The world's largest retailer's report wasn't all that impressive. Net sales rose just 1.6 percent to $114.9 billion. Despite a 20 percent increase in global online sales and Walmart's seemingly open-ended growth potential overseas, this is a company that is struggling just to keep pace with inflation.
The news gets worse once you look at the U.S. Walmart stores where same-store sales actually declined 0.3 percent during the period.
The shocker is that this isn't the first time that your average Walmart location has failed to live up to its prior year's tally. They've reported negative comps more often than positive periods over the past four years.
The notion that Walmart is an all-weather retailer -- capable of ringing up sales in good times when folks have money to spend and in bad times as affluent shoppers trade down to Walmart -- just isn't holding up in light of the chain's recent years of financial performances.
More Than the Poor
Walmart isn't only for low-income families. The chain claims that 60 percent of the country buys something at Walmart in any given month. You'll find plenty of middle-class and even upper-crust shoppers there getting more bang for their bucks.
However, head out to a Walmart parking lot at midnight at the start of the month and you'll see plenty of low-income families with the government benefits cards that get reloaded monthly with food stamps or nutritional grant aid for young mothers.
Fair or not, Walmart gets lumped in with dollar stores and other deep discounters. It has never managed to pull off what its nearest rival Target (TGT) has done with its "cheap chic" appeal.
It's cool to be seen at Target. You won't find too many people posting Facebook status updates about heading out to Walmart.
Walmart Can't Catch a Break
One would think that it should be Walmart -- and not Target -- donning the bullseye logo at the front of its stores, given that it's such a common target for protestors. Why isn't Walmart paying enough? Where are the employee benefits? Is working at Walmart a dead-end job?
Walmart has answers.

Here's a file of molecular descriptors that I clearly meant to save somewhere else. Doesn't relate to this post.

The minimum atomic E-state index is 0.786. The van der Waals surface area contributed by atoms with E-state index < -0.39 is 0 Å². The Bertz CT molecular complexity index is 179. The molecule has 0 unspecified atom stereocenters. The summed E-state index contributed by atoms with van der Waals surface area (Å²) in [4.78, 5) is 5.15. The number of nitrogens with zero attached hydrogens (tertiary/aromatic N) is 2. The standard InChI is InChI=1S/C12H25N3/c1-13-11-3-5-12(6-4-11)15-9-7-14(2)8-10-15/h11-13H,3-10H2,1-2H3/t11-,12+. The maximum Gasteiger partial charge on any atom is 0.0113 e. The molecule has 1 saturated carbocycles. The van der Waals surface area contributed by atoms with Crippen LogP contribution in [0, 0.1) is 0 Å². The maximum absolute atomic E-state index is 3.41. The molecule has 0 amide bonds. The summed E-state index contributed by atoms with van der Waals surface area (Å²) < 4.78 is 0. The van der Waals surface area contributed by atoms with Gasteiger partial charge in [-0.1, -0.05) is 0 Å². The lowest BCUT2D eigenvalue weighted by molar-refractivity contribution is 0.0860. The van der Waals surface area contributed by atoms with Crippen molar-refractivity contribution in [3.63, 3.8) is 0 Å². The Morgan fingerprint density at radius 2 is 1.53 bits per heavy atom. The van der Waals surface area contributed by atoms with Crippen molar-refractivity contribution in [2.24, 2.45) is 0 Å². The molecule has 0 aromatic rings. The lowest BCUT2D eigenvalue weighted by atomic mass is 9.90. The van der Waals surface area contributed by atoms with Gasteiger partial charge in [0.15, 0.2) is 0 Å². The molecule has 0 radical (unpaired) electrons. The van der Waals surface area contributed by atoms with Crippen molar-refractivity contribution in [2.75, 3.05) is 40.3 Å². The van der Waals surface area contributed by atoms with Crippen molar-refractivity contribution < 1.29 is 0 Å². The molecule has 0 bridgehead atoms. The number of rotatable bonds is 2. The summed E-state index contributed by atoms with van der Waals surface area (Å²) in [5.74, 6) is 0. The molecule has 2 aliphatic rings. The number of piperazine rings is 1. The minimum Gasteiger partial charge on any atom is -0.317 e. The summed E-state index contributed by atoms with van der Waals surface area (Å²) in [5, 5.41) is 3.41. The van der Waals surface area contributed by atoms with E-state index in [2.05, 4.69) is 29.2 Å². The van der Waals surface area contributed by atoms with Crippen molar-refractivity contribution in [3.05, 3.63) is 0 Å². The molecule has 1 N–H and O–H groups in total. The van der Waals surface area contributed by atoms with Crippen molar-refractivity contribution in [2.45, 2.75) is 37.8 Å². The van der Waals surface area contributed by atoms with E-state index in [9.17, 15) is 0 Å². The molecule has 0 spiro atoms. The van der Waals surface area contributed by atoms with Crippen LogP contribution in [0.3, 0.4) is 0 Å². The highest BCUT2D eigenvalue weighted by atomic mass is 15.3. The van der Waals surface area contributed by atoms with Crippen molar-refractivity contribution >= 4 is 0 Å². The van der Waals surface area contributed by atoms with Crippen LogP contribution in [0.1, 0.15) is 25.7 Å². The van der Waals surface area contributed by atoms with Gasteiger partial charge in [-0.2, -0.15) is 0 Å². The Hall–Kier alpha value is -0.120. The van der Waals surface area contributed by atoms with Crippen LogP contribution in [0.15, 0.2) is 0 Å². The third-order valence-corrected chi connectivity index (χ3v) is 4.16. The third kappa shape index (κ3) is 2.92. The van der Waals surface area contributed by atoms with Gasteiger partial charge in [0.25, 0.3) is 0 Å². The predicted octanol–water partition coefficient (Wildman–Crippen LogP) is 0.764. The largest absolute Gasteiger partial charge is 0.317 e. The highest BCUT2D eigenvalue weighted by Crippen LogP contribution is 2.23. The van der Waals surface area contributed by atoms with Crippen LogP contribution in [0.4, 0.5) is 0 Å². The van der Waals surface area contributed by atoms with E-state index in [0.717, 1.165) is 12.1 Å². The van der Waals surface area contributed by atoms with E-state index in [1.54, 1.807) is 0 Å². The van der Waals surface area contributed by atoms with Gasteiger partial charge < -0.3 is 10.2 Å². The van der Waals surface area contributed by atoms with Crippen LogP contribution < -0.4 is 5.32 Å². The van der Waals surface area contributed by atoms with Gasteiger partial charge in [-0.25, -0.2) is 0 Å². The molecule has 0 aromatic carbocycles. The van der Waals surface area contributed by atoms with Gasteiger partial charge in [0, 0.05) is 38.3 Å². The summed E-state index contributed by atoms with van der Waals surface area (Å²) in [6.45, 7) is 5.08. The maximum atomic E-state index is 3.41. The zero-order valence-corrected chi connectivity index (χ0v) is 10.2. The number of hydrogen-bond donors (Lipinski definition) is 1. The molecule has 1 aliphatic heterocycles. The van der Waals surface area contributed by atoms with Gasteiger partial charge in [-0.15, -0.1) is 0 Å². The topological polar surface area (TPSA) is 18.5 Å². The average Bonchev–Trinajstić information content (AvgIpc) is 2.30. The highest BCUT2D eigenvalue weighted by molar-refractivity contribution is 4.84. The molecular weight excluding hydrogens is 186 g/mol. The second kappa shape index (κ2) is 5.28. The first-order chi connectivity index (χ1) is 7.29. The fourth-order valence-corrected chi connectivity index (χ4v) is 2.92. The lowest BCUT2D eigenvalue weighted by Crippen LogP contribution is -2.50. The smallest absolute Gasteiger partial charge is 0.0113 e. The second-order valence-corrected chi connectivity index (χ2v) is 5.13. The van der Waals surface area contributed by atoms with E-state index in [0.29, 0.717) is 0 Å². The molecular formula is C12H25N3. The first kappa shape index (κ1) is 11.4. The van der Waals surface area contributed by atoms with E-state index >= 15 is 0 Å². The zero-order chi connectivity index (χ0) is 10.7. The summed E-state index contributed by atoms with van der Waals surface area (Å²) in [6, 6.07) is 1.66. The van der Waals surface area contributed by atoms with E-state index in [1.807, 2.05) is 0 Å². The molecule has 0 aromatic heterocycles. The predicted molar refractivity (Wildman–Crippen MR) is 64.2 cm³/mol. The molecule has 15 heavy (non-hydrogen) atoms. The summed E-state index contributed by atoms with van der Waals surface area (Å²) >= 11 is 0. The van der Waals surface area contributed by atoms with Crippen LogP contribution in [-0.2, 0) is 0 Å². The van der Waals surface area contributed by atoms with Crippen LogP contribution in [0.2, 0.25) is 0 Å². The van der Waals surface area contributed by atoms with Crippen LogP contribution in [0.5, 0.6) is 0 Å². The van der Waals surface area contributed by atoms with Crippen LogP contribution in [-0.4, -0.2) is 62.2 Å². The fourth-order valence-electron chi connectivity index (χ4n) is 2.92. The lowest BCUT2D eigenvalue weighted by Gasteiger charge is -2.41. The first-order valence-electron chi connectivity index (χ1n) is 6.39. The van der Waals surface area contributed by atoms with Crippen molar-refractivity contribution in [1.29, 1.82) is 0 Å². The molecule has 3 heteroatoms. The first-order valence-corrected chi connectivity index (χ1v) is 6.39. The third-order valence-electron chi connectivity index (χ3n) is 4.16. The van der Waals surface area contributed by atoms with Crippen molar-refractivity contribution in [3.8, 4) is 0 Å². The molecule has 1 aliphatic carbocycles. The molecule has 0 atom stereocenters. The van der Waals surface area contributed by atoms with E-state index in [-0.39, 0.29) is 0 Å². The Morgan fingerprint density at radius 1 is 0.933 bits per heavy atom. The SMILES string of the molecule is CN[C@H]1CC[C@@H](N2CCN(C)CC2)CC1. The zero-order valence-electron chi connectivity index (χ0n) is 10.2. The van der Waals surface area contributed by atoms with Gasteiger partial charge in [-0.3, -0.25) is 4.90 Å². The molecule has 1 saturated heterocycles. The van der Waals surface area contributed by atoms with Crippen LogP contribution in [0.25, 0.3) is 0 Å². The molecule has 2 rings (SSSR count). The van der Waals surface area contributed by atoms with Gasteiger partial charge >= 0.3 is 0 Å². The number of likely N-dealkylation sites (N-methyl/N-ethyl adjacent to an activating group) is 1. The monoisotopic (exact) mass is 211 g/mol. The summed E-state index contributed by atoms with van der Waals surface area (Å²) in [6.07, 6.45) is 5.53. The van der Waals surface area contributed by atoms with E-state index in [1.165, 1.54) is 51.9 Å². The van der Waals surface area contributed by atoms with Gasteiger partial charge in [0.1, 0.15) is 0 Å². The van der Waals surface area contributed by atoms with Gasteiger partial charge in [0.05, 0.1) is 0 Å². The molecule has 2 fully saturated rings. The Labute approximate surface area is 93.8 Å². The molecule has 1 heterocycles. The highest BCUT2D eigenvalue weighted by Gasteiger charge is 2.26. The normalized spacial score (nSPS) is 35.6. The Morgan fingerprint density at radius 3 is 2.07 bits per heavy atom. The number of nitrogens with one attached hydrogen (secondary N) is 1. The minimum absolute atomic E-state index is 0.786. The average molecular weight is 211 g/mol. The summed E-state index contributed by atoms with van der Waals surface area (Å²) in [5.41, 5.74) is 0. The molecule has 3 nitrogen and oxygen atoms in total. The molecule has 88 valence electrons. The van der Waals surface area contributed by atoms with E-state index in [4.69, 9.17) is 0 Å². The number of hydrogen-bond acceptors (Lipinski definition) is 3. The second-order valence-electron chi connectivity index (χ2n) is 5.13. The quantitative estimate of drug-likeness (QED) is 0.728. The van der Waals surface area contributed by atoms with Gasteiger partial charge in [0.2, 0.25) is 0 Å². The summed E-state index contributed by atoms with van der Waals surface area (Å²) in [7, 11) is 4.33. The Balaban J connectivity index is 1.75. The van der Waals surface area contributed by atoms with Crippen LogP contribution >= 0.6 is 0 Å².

Naturally you will find labor groups and mom-and-pop retailers arguing otherwise, but Walmart has grown to become the world's largest retailer by saving consumers as much money as possible on everyday purchases.
However, its not unreasonable to think all of the negative sentiment is weighing on Walmart if its typical U.S. store is selling less than it did a year earlier.
Tomorrow's Showrooming Threat
The showrooming trend that has disrupted consumer electronics chains is starting to work its way to traditional retailers. As cheap as Walmart can be given its size, buying advantages, and low markups, it may not be able to compete with Amazon.com (AMZN) and other e-tailers that don't have to pay for a local presence.
Walmart may have bragged on Thursday about its 20 percent spike in online sales worldwide in its latest quarter, but Amazon's growing even faster.
Walmart is beefing up its e-commerce efforts, and that even includes testing grocery deliveries in Denver. Well, Amazon's all over that, too, recently expanding AmazonFresh beyond its Seattle home base.
Things won't get any easier from here. Walmart has been struggling at the store level for years despite being widely recognized for its low prices. Now the changing face of commerce may threaten Walmart's lone advantage over the competition -- and that's before even considering the digital distribution of media that is giving shoppers fewer reasons to stop by Walmart to pick up new CDs, DVDs, or video games.
If Walmart is just meandering about now, it's going to be hard to keep moving forward at all in the future.
Motley Fool contributor Rick Munarriz has no position in any stocks mentioned. The Motley Fool recommends Amazon.com. The Motley Fool owns shares of Amazon.com. Try any of our newsletter services free for 30 days.